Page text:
developing a strong, healthy, advanced Israeli society while leaving the West
Bank in continuing legal (though not socio-economic) limbo.
As far as the
future democratic nature of Israel is concerned, there are a number of models
throughout the enlightened world that can be copied or not copied by a sovereign
Israeli people – when that future is upon us. As Stanley Fischer, governor of
the Bank of Israel, said recently: “One of the great things I have learned about
life is that you don’t have to make decisions before you have to make
Jerusalem Who’s irrational?
Sir, – Ray Hanania
reveals his own prejudices and irrationality while calling for a more evenhanded
approach to resolving the Arab-Israeli conflict (“Out of place with
irrationality,” Yalla Peace, April 4).
Hanania lauds the oft-criticized
Edward Said as “a brilliant theorist and writer.” He then describes Said as “the
most misunderstood Palestinian since Jesus.” In so doing, Hanania totally
He suggests that there is a direct line between modern
Palestinians – a group that did not claim peoplehood until the 20th century and
whose nationality many would argue is a convenient fiction – and the inhabitants
of this region 2,000 years ago. At the same time he pointedly ignores Jesus’s
membership in the only group that has lived here continuously and claimed direct
attachment to the land for three millennia – the Jewish People.
entirely consistent with his complaint that the Jewish names Judea and Samaria
are “disrespectful” to those who would now expel Jewish residents and claim that
ancient Jewish territory as their own.
Denial of Jewish historical ties
to the land is at the heart of the entire dispute. The Arab refusal to recognize
the right of the Jewish people to their own nationstate in their ancestral
homeland makes the lasting resolution of any of the other issues virtually
If Hanania expects the parties to interact rationally, he
must first be willing to accurately describe and recognize who the parties
are.EFRAIM A. COHEN
Sir, – What is so sad about Ray
Hanania is that he really wants peace between the Jews and Arabs here in the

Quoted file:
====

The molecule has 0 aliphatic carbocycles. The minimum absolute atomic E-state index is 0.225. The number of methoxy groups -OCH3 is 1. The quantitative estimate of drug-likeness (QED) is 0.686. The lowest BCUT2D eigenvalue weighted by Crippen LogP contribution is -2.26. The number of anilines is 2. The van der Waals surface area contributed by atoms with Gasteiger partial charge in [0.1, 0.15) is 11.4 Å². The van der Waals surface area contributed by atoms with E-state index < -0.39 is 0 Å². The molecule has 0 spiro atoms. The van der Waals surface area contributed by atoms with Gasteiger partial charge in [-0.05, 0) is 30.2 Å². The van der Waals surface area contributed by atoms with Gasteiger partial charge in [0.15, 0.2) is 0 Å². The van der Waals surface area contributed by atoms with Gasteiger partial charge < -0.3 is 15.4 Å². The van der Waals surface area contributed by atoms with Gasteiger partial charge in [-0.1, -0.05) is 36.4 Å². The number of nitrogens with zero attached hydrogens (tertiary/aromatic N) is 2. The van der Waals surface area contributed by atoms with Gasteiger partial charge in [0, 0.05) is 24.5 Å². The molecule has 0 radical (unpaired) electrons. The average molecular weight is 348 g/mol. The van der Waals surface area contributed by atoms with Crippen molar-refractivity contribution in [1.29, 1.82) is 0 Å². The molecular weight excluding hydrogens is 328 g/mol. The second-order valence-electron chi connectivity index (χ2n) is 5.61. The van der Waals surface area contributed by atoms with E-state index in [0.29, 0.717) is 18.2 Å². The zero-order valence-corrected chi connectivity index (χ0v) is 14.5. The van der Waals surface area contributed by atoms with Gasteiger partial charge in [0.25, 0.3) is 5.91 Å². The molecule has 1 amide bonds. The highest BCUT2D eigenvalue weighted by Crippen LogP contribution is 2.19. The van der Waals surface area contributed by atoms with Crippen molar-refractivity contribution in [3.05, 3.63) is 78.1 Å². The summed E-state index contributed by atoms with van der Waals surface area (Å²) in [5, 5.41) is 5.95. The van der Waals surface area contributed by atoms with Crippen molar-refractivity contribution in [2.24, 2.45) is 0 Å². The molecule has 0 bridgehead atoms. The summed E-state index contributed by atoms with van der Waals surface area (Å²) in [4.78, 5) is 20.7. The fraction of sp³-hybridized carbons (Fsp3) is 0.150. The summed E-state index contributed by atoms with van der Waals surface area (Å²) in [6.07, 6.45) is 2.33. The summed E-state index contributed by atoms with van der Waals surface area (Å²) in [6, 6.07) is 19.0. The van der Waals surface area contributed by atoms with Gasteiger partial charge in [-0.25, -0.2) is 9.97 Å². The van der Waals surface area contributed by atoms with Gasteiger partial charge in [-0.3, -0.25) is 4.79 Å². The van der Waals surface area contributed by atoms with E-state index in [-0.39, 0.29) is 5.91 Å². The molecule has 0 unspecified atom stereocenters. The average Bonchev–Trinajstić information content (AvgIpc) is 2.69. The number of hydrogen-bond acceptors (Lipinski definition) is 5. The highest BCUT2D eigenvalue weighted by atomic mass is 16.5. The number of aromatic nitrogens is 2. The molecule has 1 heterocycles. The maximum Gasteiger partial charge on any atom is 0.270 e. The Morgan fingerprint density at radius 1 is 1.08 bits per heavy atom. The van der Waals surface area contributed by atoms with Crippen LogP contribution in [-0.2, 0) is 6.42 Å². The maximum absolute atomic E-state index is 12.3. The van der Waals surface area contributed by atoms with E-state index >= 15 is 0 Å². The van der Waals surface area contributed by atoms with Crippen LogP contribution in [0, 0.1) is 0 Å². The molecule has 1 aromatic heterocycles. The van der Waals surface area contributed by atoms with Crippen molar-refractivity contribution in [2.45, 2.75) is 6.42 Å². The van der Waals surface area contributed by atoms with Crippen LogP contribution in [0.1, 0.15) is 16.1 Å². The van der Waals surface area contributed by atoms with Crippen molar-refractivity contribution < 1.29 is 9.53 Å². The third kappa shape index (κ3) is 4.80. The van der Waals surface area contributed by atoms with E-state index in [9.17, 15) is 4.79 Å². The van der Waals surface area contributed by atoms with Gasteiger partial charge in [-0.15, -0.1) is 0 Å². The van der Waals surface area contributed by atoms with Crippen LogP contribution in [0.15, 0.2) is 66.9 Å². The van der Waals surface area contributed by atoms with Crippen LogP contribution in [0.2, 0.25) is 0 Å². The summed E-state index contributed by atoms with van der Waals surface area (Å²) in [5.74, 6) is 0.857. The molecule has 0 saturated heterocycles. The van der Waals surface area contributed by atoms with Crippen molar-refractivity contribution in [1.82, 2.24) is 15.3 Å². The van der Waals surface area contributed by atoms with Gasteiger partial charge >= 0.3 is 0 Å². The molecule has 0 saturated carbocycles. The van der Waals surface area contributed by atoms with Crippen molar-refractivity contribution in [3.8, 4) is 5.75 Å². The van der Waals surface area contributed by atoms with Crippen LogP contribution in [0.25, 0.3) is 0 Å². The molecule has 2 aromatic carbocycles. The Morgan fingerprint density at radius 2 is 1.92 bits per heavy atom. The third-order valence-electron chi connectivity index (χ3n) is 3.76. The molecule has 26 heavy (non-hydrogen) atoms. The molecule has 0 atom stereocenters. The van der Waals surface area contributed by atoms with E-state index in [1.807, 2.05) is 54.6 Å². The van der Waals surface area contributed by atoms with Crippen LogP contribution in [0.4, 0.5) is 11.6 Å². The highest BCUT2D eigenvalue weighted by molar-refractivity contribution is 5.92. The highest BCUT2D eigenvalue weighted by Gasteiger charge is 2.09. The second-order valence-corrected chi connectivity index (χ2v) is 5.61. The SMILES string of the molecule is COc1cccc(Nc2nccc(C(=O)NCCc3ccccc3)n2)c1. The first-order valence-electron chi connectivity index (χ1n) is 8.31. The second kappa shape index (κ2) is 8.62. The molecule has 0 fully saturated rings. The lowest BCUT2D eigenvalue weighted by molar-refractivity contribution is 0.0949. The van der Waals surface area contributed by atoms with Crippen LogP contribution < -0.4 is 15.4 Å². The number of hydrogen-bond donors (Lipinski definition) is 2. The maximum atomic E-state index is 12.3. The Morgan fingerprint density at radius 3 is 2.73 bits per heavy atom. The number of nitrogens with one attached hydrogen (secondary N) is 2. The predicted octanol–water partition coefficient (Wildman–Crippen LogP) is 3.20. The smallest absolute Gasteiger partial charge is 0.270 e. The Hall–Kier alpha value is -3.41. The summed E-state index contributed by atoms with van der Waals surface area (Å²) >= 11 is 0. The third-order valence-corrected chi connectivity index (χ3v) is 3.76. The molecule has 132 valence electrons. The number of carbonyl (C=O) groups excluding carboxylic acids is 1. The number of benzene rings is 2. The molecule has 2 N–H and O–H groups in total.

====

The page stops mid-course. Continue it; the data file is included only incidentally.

Middle East but is unable to see the existing situation.
How often must
our neighbors refuse our extended hand before he realizes that the Arabs do not
want a two-state solution? They say it often, loud and very clearly: Israel is
to be wiped off the map.
Up to now, their children are taught that Israel
does not exist, with maps that obliterate the country, and that all the land
belongs to the Arab people. Martyrdom is lauded as long as it is against the
Palestinian Authority President Mahmoud Abbas, who is touted as
a partner for peace, refuses to come to the table to continue talks. Could it be
because he fears assassination should he come to an agreement to divide the
land? Believe me, most of us do not harbor vengeance and revenge.
is our dream and all the terrible wrongs perpetrated against us would be
forgiven and forgotten when the two states were in place. Would it be the same
for the Arabs? Or would they, like the Gazans, start bombarding us with rockets
to drive us off our land? Let me take this opportunity to remind Hanania that
the land west of the River Jordan was always Jewish, according to the League of
Nations, the United Nations and the British Mandate.
It was never meant
to be Arab land. The names Judea and Samaria, against which he objects so
strongly, are and have always been the names of those territories, just as his
name is Ray Hanania and mine is...EDMUND JONAH